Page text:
A steady diet of swell has left little sand on many of our beaches – and it’s getting worse, reports Stu Net from swellnet.
“There’s not much sand left; all the beaches are in a very denuded state.”
I’m talking to Dr Mitchell Harley, who’s professional resumè lists him as a Senior Lecturer at the University of NSW, but among those of us with a surf/science bent Dr Harley is the sand guy. Through his work at the Water Research Laboratory and CoastSnap he closely monitors beaches here in Australia, and also around the world, though right now he’s talking specifically about Australia’s East Coast.
“They’re not the worst I’ve seen them,” continues Dr Harley, “but in terms of erosion, certainly they’re in the lowest 10%.”
It’s a startling observation from someone who takes a broad view of all beaches, not just those within range of his daily surfs. And the reason isn’t to do with sand volume being in the lowest decile, but rather the timing. You see, our conversation was in March. Early autumn. When the beaches are traditionally at their very widest.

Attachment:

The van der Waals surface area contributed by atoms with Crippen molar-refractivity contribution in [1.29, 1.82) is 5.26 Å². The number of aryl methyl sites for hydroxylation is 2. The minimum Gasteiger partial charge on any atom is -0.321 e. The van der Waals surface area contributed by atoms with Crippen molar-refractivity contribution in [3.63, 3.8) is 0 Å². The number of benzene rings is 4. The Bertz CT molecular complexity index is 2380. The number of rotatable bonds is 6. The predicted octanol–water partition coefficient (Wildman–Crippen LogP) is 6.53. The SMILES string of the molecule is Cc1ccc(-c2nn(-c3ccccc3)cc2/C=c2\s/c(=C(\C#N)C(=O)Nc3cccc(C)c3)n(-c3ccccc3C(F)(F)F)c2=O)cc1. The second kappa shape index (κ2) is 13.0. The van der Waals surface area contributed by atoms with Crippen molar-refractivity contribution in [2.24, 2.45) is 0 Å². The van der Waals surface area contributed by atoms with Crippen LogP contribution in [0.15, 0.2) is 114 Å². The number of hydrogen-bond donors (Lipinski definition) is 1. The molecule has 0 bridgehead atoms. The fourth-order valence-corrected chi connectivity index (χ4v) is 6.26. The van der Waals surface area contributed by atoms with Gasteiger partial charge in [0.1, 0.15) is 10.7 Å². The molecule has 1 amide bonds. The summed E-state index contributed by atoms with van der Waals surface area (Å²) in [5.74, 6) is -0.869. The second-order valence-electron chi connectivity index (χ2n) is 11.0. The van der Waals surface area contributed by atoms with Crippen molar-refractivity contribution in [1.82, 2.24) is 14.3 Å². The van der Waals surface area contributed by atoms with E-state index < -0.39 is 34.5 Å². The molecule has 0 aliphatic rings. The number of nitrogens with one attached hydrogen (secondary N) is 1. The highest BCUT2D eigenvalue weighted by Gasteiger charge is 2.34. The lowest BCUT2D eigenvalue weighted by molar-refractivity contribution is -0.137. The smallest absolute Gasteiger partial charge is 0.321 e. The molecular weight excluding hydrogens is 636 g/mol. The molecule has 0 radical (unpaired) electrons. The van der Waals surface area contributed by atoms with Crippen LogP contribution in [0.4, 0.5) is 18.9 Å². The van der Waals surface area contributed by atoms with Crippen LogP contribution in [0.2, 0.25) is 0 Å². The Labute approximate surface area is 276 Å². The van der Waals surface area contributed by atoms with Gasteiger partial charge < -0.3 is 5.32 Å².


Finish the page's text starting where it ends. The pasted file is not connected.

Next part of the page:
The reason it’s taken so long for this article to appear is because from the first week of April to early June, the East Coast went into an improbable and unseasonal slumber.
Yet with la Niña sustaining throughout the western Pacific the quiet times couldn’t last, and they didn’t. June saw a series of long range south swells, and the month ended with a more damaging East Coast Low unleashing chaotic short-range swell from the east, plus days of tropical rain – which presents its own problems, as we’ll soon see.
To get a grasp of what’s happening we need to zoom out, to look both beyond our local beach to the region in general, and also to assess what’s happening across time; to understand the changes over years not seasons. September 2020 is the obvious starting point, as that’s when the current la Niña kicked off.